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Giants don't just beat 49ers at their own game, they dominate at it

SAN FRANCISCO -- With two minutes remaining in regulation Sunday in Candlestick Park, Giants running back Ahmad Bradshaw walked slowly from the sideline into the narrow tunnel that led to the locker room. His muscles were cramping and the medical staff wanted to give him an IV.

If he had wanted, Bradshaw could have checked out long before the last of his 27 carries for 116 yards. San Francisco fans flooded the exits with well over seven minutes to play, so complete was the Giants' 26-3 victory.

Do not be fooled by the score. The game was not as close as the 23-point margin, which marks the worst loss in the Jim Harbaugh era in San Francisco. New York (4-2) did to the 49ers what no team has done since Jim Harbaugh arrived as coach last year: It beat them physically, rushing for 126 of its 149 yards in the second half. That was more yards in one half than 22 of San Francisco's previous 23 opponents had run for in a game, including the postseason.

"We knew we were going to come out for a physical battle," Bradshaw said afterward, eyes hidden behind dark sunglasses. "We just wanted to send the statement today to show everybody we're a good team"

For part of the week -- if not most of the offseason -- the Giants had listened to some 49ers insinuate that New York's victory in last season's NFC Championship Game was a fluke, the result of a muffed punt and a lost fumble that led to 10 points in the 23-20 overtime outcome. The talk did not sit well with the prideful group, which privately scoffed at talk of a San Francisco payback.

"We don't trash talk," said defensive end Jason Pierre-Paul, who had two sacks. "That ain't the way the Giants organization works. We just come out here and talk with our pads and prove what we've got to prove. The physical team won today. We were more physical. That's basically it."

That was definitely the case on defense, which shut down the 49ers' run game and kept quarterback Alex Smith in obvious passing situations. After failing to record more than two sacks in any game this season, the Giants finished with six Sunday, including five in the second half.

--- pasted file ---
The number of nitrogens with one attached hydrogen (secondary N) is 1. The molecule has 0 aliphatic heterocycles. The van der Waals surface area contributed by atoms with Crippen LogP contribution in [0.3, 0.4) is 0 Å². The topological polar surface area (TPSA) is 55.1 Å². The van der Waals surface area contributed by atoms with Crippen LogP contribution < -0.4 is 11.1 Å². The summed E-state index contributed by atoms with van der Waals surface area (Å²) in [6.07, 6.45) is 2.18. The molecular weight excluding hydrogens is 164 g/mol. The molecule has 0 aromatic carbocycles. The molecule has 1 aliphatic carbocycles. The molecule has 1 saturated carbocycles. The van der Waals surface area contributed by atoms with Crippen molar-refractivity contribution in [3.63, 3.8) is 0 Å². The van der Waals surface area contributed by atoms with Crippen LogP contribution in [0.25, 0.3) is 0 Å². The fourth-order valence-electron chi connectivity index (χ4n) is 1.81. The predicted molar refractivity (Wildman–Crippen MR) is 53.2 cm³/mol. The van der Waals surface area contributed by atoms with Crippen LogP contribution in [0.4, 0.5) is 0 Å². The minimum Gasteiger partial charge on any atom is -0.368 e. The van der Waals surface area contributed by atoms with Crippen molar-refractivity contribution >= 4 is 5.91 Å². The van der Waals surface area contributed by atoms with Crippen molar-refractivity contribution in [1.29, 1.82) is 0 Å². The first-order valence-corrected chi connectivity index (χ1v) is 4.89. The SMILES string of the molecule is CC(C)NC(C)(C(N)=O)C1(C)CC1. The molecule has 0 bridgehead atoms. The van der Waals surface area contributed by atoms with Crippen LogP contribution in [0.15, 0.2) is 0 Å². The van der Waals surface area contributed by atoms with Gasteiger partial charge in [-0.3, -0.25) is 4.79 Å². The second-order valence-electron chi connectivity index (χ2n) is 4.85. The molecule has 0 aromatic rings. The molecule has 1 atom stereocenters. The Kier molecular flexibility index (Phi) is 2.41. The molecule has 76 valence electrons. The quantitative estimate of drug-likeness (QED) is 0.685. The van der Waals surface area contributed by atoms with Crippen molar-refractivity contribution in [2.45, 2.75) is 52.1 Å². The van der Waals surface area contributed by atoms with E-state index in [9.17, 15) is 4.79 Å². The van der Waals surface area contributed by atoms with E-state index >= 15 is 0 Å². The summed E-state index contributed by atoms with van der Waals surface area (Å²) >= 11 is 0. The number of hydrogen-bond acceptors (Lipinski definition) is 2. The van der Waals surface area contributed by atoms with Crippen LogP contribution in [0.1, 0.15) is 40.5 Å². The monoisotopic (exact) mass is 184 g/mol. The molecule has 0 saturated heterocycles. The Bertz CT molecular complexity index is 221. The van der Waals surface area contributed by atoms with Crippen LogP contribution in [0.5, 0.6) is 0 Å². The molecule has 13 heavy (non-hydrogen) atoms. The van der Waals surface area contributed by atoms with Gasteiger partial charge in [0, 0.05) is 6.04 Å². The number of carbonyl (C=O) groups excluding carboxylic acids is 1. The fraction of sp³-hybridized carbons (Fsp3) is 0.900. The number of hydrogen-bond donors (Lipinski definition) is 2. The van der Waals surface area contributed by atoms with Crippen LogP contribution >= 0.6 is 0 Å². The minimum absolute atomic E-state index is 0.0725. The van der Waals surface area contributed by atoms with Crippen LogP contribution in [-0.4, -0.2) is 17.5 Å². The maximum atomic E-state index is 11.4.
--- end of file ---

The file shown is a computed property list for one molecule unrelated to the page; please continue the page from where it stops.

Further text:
It was the type of performance that helped carry the Giants to the Super Bowl last season. Making it more impressive is that it came against an offense that had put up 621 yards a week earlier in a win over Buffalo, with Smith throwing for 310 yards and three scores.

Against the Giants he had had only 200 yards passing with no scores and three interceptions. Two came at the start of the second half, both by safety Antrel Rolle. They were devastating turnovers in San Francisco territory because the Giants had just taken a 17-3 lead to open the half. The picks set up a pair of field goals that gave New York a comfortable 23-3 lead that was never challenged.

It also allowed them to go into grind mode. And in perhaps the biggest surprise of the day, they focused on running at All-Pro end Justin Smith. Smith is so lethal at chasing down plays from behind that before the teams met in the conference final last season, New York's offensive players were told to get vertical as quickly as possible on runs and short receptions because Smith would be charging after them.

"And it's going to hurt when he gets there," Giant-turned-49er wideout Mario Manningham said this summer.

By running at Smith, the Giants were able to neutralize his pursuit. Incrementally they began finding more openings, if not at Smith, then up the middle.

"They had a good game plan," safety Dashon Goldson said, speaking in general. "They stuck to it and ... fought hard and played the whole game."

San Francisco (4-2) should've known it would be a rough afternoon. After driving from its 15-yard line to the New York 26 to open the game, the offense bogged down and David Akers missed a 43-yard field goal attempt.

The 49ers drove to the Giants 24 on their next possession, but again the offense stalled and they settled for a 42-yard field. At the end of the quarter San Francisco had a 120-25 advantage in total yards, a 7-1 edge in first downs, and an 11:24 to 3:36 cushion in time of possession.

When Smith overthrew tight end Delanie Walker on his third possession and was picked off by cornerback Prince Amukamara, Eli Manning capitalized by moving the Giants 67 yards in seven plays, the last a 6-yard touchdown pass to Victor Cruz. At one point in the first half, Manning completed nine straight passes for 151 yards. He finished 15 of 28 for 193 yards and no turnovers.

The Giants led 10-3 at the half, then squeezed the life from the game when David Wilson returned the second-half kickoff 66 yards to set up a 1-yard touchdown run by Bradshaw, who has churned out 316 yards on the ground the last two weeks. Rolle then picked off Smith on back-to-back series to set up field goals, and SF was stopped on downs on its third possession of the half. Overall, the Giants scored 13 points off takeaways.

"Wasn't a great day for any of us," said coach Jim Harbaugh.

With a 20-point lead, the Giants' defensive line could do what it traditionally does best: rush the passer. Five players had at least one sack, led by Pierre-Paul, who had 1.5 entering the week.

"When games like this are on the line, it's a must-win game," said Pierre-Paul. "They thought they had a chip on their shoulder, but nobody picked us to win the game. We're a team that's going to fight. We had a couple of players out, but came out and did what we have to do."

They did it so well that local fans could get home in time to see the first pitch as their beloved baseball Giants prepared to open the National League Championship Series across town against the Cardinals.

So well, in fact, that Bradshaw was able to make his early departure and not be missed.

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